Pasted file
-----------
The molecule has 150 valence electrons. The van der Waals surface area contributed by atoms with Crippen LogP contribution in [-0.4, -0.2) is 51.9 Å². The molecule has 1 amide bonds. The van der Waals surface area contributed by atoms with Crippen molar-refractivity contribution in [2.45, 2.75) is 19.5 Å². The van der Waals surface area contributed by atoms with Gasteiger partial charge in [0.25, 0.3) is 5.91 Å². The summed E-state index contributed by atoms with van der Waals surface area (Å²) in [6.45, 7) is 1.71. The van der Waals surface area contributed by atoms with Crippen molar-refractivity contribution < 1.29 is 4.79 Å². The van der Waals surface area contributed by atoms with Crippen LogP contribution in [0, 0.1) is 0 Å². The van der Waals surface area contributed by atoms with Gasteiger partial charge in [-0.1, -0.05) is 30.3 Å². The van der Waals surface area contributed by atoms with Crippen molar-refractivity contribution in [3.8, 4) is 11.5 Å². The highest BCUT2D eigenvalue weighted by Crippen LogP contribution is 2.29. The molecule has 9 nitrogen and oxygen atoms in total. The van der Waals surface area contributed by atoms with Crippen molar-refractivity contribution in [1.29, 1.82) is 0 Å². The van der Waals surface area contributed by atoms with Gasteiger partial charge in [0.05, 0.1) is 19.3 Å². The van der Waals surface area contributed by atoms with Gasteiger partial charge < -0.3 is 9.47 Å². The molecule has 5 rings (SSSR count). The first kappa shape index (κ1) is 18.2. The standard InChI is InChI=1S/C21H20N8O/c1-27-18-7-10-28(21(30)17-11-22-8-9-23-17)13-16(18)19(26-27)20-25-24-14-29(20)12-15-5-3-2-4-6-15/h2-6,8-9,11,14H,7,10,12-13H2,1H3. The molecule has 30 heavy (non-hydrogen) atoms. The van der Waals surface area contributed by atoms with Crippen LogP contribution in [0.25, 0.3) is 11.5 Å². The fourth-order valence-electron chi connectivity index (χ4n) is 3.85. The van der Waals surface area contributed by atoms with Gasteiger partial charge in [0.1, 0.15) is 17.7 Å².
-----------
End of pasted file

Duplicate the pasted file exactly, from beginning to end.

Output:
The molecule has 150 valence electrons. The van der Waals surface area contributed by atoms with Crippen LogP contribution in [-0.4, -0.2) is 51.9 Å². The molecule has 1 amide bonds. The van der Waals surface area contributed by atoms with Crippen molar-refractivity contribution in [2.45, 2.75) is 19.5 Å². The van der Waals surface area contributed by atoms with Gasteiger partial charge in [0.25, 0.3) is 5.91 Å². The summed E-state index contributed by atoms with van der Waals surface area (Å²) in [6.45, 7) is 1.71. The van der Waals surface area contributed by atoms with Crippen molar-refractivity contribution < 1.29 is 4.79 Å². The van der Waals surface area contributed by atoms with Crippen LogP contribution in [0, 0.1) is 0 Å². The van der Waals surface area contributed by atoms with Gasteiger partial charge in [-0.1, -0.05) is 30.3 Å². The van der Waals surface area contributed by atoms with Crippen molar-refractivity contribution in [3.8, 4) is 11.5 Å². The highest BCUT2D eigenvalue weighted by Crippen LogP contribution is 2.29. The molecule has 9 nitrogen and oxygen atoms in total. The van der Waals surface area contributed by atoms with Crippen molar-refractivity contribution in [1.29, 1.82) is 0 Å². The van der Waals surface area contributed by atoms with Gasteiger partial charge in [0.05, 0.1) is 19.3 Å². The van der Waals surface area contributed by atoms with Gasteiger partial charge < -0.3 is 9.47 Å². The molecule has 5 rings (SSSR count). The first kappa shape index (κ1) is 18.2. The standard InChI is InChI=1S/C21H20N8O/c1-27-18-7-10-28(21(30)17-11-22-8-9-23-17)13-16(18)19(26-27)20-25-24-14-29(20)12-15-5-3-2-4-6-15/h2-6,8-9,11,14H,7,10,12-13H2,1H3. The molecule has 30 heavy (non-hydrogen) atoms. The van der Waals surface area contributed by atoms with Crippen LogP contribution in [0.25, 0.3) is 11.5 Å². The fourth-order valence-electron chi connectivity index (χ4n) is 3.85. The van der Waals surface area contributed by atoms with Gasteiger partial charge in [0.1, 0.15) is 17.7 Å².